In addition, and perhaps more importantly, we do not think that those issues were properly presented to the bankruptcy court because there was no real controversy about them. See 28 U.S.C. § 2201 (requiring an "actual controversy" as a condition for declaratory relief). See also Marine Equipment Management Co. v. United States, 4 F.3d 643, 647 (8th Cir. 1993) (absent a substantial probability of future claims, fear of future liability did not satisfy the "case or controversy" requirement for bringing a declaratory judgment action). As Sears alleged in its complaints, the letters from the debtors' counsel threatening legal action--which motivated Sears' declaratory judgment requests--alleged only a violation of § 537.7103(5) (e). (App. at 71-72 p 10; 91-92 p 10.) Therefore, the only "actual controversy" properly before the bankruptcy court was whether a specific Iowa law was preempted by federal bankruptcy law, and, if not, whether, during the administration of the estate, Sears violated that Iowa law by sending the letter.
The Iowa law that prohibited Sears from corresponding with debtors represented by counsel is not preempted by federal bankruptcy law. That law does not impede Sears in the exercise of its federal bankruptcy rights. In addition, the letters that Sears sent to the debtors, which offered a new credit line if they would reaffirm their prior debt (including the unsecured portion), violated the Iowa statute as an attempt to collect a debt by corresponding directly with a client represented by a lawyer. Accordingly, we affirm the decisions of the district court.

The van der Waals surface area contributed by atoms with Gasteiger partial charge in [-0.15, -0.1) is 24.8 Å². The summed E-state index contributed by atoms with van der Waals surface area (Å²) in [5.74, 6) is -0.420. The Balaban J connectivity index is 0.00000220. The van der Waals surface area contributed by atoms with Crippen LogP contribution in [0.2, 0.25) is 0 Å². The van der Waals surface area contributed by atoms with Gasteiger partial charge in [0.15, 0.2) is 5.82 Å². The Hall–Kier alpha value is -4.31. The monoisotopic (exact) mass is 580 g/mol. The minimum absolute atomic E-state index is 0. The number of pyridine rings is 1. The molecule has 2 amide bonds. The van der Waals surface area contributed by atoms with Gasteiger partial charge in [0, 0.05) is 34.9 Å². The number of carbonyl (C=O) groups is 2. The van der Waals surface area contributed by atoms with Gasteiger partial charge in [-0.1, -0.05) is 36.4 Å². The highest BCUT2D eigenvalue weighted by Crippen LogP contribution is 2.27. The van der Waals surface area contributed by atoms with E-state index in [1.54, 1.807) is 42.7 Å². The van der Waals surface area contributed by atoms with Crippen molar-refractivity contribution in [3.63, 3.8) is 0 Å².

The Honorable Richard G. Kopf, United States District Judge for the District of Nebraska, sitting by designation
The Honorable Charles R. Wolle, Chief United States District Judge for the Southern District of Iowa
For example, Sears claimed that it was necessary to write the letter to protect its purchase money security interest in property of the bankruptcy estate
Upon the filing of a petition, the Bankruptcy Code imposes a stay against "any act to collect, assess, or recover a claim against the debtor that arose before the commencement of the case under this title." 11 U.S.C. § 362(a) (6)
That disciplinary rule states in pertinent part:
(A) During the course of representing a client a lawyer shall not:
(1) Communicate or cause another to communicate on the subject of the representation with a party known to be represented by a lawyer in that matter except with the prior consent of the lawyer representing such other party or as authorized by law.
Iowa Code Ann., Code of Prof.Resp., D.R. 7-104(A) (1) (West.1998).
We express no opinion on Sears' true business purpose or motivation